Plesk 12.5 for Linux
# service sw-engine start /usr/sbin/sw-engine-fpm: error while loading shared libraries: libxmlrpc_cpp.so.4: cannot open shared object file: No such file or directory
3. Library libxmlrpc_cpp.so.4 is missing from the server:
# ls -l /usr/lib64/libxmlrpc_cpp.so.4* #
# rpm -qa | grep xmlrpc xmlrpc-c-1.16.24-1210.1840.el6.x86_64 xmlrpc-c-1.16.24-1210.1840.el6.i686 plesk-php70-xmlrpc-7.0.9-centos6.16072211.x86_64 xmlrpc-c-c++-1.16.24-1210.1840.el6.i686
Missing libxmlrpc_cpp.so.4 library.
# wget ftp://fr2.rpmfind.net/linux/centos/6.8/os/x86_64/Packages/xmlrpc -c-c++-1.16.24-1210.1840.el6.x86_64.rpm
# rpm -ivh xmlrpc-c-c++-1.16.24-1210.1840.el6.x86_64.rpm
# service sw-engine start
How to install Plesk additional components (like Backup Manager, PHP etc.) with autoinstaller?
Plesk Control panel->tools and Settings->Updates and Upgrades button. Please make sure that port 8447 is opened. It is used by autoinstaller, please refer to this article for information at (Updates and Upgrades page cannot be opened: it just loads continuously I have already written).
Login to the server by SSH and launch autoinstaller:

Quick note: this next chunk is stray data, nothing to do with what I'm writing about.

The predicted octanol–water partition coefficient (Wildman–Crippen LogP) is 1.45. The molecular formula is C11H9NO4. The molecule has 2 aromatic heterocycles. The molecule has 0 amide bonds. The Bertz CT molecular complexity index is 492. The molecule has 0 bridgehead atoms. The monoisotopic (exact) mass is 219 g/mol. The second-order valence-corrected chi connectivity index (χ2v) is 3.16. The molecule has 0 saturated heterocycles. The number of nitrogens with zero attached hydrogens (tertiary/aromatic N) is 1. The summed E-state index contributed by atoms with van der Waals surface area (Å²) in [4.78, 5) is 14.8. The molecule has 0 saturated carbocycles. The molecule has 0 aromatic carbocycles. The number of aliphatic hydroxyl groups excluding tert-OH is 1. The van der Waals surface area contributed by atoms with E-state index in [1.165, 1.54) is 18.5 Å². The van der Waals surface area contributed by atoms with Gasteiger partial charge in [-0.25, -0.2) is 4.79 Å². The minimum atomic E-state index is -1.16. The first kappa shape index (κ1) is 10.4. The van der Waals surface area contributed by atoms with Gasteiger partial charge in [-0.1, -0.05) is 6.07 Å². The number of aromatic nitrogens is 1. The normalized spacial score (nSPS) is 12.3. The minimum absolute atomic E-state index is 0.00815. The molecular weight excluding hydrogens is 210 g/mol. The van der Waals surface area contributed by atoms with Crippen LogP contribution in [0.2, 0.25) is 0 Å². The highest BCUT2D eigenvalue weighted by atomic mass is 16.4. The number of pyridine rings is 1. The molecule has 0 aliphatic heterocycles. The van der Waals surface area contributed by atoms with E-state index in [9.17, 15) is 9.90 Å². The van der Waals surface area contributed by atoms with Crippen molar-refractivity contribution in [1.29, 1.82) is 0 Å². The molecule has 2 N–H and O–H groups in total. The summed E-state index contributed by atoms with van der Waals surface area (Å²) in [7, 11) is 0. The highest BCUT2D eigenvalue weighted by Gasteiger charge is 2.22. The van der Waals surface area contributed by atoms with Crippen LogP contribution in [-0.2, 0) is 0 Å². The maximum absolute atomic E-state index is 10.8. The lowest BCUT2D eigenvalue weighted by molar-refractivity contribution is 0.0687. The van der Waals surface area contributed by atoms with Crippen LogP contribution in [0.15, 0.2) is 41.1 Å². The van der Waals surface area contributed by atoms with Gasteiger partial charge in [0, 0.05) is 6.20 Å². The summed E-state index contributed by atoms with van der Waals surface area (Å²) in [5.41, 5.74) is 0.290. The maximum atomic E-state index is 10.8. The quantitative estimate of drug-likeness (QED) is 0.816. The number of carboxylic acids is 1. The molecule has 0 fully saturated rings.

Just follow instruction on the screen and you will be able to install additional components.
Block Storage and Object Storage are two methods of data storage. Let’s see in detail what it is and what services they offer.
It is very important to understand what the Block storage and Object storage is as they play a key role when it comes to optimizing the use of Cloud services, particularly in storage and the creation of local infrastructure projects. See below what it is in the detail.
The block storage is a storage type of data used in environments of Storage Area Network (SAN), which provides data storage volumes in those blocks. Each block is configured as a single hard disk and is configured as a single hard disk and is configured by the administrator. These blocks are controlled by the operating system and are generally called by the Fibre Channel (FC), Fibre Channel over Ethernet (FCoE) or iSCSI protocols.
Because volumes are treated individually as hard drives, the Block Storage works well by storing a variety of applications such as file systems and databases. While storage devices tend to be complex and expensive, the Block Storage tends to be more flexible and provides better performance.
The block storage devices offer a storage capacity fixed. Each volume can be treated as an independent disk drives controlled by an external source. This device can be mounted by the host operating system as if it were a physical disk. The most common examples of Block Storage are San, iSCSI and local disks. They system of Block Storage is the one most commonly used for most applications and can be local or via the network. The devices are usually formatted with a file system FAT32, NTFS, EXT3 and EXT4.